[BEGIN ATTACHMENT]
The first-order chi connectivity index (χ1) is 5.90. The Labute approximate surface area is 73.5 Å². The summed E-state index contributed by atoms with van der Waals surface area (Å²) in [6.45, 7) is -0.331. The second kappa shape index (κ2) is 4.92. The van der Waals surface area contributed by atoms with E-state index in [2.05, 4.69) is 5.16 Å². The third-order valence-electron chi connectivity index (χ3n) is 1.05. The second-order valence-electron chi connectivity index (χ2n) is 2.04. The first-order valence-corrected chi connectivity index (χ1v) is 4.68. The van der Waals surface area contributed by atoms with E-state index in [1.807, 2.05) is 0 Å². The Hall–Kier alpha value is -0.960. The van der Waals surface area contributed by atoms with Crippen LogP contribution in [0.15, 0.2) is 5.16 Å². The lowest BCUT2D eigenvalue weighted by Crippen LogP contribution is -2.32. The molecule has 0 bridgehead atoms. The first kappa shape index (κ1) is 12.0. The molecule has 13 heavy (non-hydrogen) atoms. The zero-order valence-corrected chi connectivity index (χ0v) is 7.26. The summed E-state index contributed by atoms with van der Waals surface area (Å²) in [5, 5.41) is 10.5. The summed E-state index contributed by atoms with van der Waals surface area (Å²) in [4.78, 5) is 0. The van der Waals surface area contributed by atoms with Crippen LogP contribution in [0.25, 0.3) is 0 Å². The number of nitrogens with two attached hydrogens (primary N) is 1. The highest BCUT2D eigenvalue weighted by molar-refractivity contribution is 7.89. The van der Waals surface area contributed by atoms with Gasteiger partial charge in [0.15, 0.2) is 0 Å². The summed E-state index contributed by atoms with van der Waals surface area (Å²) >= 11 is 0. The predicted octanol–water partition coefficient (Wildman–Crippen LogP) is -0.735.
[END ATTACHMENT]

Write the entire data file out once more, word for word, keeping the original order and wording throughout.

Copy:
The first-order chi connectivity index (χ1) is 5.90. The Labute approximate surface area is 73.5 Å². The summed E-state index contributed by atoms with van der Waals surface area (Å²) in [6.45, 7) is -0.331. The second kappa shape index (κ2) is 4.92. The van der Waals surface area contributed by atoms with E-state index in [2.05, 4.69) is 5.16 Å². The third-order valence-electron chi connectivity index (χ3n) is 1.05. The second-order valence-electron chi connectivity index (χ2n) is 2.04. The first-order valence-corrected chi connectivity index (χ1v) is 4.68. The van der Waals surface area contributed by atoms with E-state index in [1.807, 2.05) is 0 Å². The Hall–Kier alpha value is -0.960. The van der Waals surface area contributed by atoms with Crippen LogP contribution in [0.15, 0.2) is 5.16 Å². The lowest BCUT2D eigenvalue weighted by Crippen LogP contribution is -2.32. The molecule has 0 bridgehead atoms. The first kappa shape index (κ1) is 12.0. The molecule has 13 heavy (non-hydrogen) atoms. The zero-order valence-corrected chi connectivity index (χ0v) is 7.26. The summed E-state index contributed by atoms with van der Waals surface area (Å²) in [5, 5.41) is 10.5. The summed E-state index contributed by atoms with van der Waals surface area (Å²) in [4.78, 5) is 0. The van der Waals surface area contributed by atoms with Crippen LogP contribution in [0.25, 0.3) is 0 Å². The number of nitrogens with two attached hydrogens (primary N) is 1. The highest BCUT2D eigenvalue weighted by molar-refractivity contribution is 7.89. The van der Waals surface area contributed by atoms with Gasteiger partial charge in [0.15, 0.2) is 0 Å². The summed E-state index contributed by atoms with van der Waals surface area (Å²) >= 11 is 0. The predicted octanol–water partition coefficient (Wildman–Crippen LogP) is -0.735.